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Prevention in the workplace: exoskeletons to protect against stress injuries

Lifting boxes over the head, repositioning bedridden people, or assembling heavy components in manufacturing - many activities in working life require a monotonous posture or constant lifting. Exoskeletons can be used to prevent this from leading to tension and muscle and joint damage in the long term.

Exoskeletons relieve the body and help to perform certain movements without hindering the user. Up to now, they have been used primarily in industry and the skilled trades, but this is far from being the case across the board. The Ottobock company has established itself with the division Ottobock Bionic Exoskeletons specialises in the manufacture of exoskeletons for work activities. Dr. Sönke Rössing, CEO Ottobock Bionic Exoskeletons: "Our goal is to relieve people with physically demanding activities and create healthier workplaces. Our exoskeletons can reduce back pain, discomfort in the shoulders, neck, wrists or fingers. Such musculoskeletal disorders are the most common cause of sick days."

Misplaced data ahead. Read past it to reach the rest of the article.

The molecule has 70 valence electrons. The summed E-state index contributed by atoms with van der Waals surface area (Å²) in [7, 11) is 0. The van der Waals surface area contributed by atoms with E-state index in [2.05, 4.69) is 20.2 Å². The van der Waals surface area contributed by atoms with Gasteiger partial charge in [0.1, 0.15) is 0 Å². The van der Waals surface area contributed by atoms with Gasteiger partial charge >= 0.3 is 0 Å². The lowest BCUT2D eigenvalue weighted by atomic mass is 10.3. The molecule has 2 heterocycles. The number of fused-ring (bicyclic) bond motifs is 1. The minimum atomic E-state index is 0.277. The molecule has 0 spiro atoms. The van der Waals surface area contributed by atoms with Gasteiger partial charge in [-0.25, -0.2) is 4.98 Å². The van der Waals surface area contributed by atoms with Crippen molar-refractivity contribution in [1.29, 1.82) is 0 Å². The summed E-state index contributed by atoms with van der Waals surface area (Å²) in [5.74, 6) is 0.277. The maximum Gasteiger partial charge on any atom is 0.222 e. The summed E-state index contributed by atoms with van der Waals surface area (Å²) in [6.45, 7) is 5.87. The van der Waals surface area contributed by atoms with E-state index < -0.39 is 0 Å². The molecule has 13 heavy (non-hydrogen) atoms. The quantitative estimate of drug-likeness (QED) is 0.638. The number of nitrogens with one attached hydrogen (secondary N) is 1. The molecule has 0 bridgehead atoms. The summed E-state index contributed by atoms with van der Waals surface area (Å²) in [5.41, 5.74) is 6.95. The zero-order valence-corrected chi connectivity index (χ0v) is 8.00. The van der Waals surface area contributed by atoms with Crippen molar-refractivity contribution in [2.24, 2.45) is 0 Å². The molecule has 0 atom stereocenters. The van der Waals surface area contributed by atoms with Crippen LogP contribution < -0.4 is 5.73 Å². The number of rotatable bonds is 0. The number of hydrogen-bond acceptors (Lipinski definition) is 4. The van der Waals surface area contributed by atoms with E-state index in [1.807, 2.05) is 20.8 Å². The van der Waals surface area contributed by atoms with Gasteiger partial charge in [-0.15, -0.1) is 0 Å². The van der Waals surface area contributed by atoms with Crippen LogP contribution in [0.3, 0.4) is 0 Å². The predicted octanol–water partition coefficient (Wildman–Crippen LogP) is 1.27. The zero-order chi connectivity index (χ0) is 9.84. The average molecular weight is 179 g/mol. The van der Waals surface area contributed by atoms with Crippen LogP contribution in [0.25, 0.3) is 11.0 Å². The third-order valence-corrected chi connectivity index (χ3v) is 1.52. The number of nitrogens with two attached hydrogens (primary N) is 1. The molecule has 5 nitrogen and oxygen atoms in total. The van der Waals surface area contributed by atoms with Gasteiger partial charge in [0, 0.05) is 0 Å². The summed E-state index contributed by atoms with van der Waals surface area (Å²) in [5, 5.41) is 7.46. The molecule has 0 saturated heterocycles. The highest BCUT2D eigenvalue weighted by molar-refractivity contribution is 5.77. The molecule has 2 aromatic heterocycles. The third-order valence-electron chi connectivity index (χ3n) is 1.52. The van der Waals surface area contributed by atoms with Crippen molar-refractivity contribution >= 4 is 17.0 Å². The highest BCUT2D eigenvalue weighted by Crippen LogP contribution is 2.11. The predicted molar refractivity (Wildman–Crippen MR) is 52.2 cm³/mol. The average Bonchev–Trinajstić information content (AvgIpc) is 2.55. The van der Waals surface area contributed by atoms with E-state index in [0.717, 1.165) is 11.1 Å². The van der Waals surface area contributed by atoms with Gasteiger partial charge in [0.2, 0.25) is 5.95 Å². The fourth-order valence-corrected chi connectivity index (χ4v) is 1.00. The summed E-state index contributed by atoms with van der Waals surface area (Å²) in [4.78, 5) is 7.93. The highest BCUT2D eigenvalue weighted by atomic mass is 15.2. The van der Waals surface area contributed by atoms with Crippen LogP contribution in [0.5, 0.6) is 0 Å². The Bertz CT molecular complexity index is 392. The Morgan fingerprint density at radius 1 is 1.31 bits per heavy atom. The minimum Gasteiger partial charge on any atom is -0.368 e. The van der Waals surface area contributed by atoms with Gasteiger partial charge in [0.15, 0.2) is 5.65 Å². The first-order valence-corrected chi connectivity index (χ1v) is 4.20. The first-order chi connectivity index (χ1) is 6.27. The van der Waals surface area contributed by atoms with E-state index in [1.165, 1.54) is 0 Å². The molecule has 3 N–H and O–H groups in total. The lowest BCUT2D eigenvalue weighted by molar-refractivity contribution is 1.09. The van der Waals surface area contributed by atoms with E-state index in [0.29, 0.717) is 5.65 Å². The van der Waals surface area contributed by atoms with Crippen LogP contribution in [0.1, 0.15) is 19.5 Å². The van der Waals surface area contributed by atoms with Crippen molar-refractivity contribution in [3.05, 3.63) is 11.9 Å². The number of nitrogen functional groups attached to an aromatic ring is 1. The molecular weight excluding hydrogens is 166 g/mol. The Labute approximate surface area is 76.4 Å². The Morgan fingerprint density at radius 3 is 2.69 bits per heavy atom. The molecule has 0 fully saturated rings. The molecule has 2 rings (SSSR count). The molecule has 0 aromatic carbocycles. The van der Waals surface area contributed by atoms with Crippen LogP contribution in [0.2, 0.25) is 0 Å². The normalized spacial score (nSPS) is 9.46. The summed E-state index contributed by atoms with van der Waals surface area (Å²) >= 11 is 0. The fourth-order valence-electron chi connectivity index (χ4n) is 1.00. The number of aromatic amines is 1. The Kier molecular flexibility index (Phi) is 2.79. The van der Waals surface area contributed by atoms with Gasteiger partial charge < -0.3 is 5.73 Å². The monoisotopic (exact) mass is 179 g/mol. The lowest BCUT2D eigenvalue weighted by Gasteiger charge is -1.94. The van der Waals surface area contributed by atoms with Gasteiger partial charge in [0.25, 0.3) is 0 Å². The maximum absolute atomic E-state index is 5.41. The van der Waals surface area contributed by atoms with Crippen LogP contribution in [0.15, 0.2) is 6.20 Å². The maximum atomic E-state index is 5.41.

The possibilities for using exoskeletons are diverse and not limited to certain occupational sectors; they are gradually finding more and more areas of application. This is also partly due to the fact that not only the employees benefit from the application, but also the companies. Rössing describes which people exoskeletons could help: "All people who have to lift and carry heavy things or do a lot of overhead work in their daily working life. The areas of application for exoskeletons are very diverse, for example, when unloading containers, during painting and electrician work on ceilings, or during long operations to relieve surgeons*. Such physically demanding activities can be performed more comfortably with exoskeletons. They also have a positive effect on leisure time: since muscles and joints are less strained, users often no longer feel so exhausted in the evening."